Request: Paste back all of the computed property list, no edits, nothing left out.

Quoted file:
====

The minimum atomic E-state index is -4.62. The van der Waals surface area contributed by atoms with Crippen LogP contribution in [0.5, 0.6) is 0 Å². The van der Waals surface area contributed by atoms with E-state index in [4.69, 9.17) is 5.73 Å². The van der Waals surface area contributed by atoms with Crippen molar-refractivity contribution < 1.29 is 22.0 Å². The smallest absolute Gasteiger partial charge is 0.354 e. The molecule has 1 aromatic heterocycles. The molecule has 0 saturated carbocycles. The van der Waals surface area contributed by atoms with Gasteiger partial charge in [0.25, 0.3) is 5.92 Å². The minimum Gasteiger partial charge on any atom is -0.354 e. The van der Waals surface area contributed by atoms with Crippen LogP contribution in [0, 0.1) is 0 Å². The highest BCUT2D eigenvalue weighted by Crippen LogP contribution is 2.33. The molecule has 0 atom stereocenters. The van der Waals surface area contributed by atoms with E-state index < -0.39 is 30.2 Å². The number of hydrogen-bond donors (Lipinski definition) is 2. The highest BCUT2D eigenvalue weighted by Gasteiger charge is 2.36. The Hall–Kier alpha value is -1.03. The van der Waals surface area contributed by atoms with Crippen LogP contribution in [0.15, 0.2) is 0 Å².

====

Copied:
The minimum atomic E-state index is -4.62. The van der Waals surface area contributed by atoms with Crippen LogP contribution in [0.5, 0.6) is 0 Å². The van der Waals surface area contributed by atoms with E-state index in [4.69, 9.17) is 5.73 Å². The van der Waals surface area contributed by atoms with Crippen molar-refractivity contribution < 1.29 is 22.0 Å². The smallest absolute Gasteiger partial charge is 0.354 e. The molecule has 1 aromatic heterocycles. The molecule has 0 saturated carbocycles. The van der Waals surface area contributed by atoms with Gasteiger partial charge in [0.25, 0.3) is 5.92 Å². The minimum Gasteiger partial charge on any atom is -0.354 e. The van der Waals surface area contributed by atoms with Crippen LogP contribution in [0, 0.1) is 0 Å². The highest BCUT2D eigenvalue weighted by Crippen LogP contribution is 2.33. The molecule has 0 atom stereocenters. The van der Waals surface area contributed by atoms with E-state index < -0.39 is 30.2 Å². The number of hydrogen-bond donors (Lipinski definition) is 2. The highest BCUT2D eigenvalue weighted by Gasteiger charge is 2.36. The Hall–Kier alpha value is -1.03. The van der Waals surface area contributed by atoms with Crippen LogP contribution in [0.15, 0.2) is 0 Å².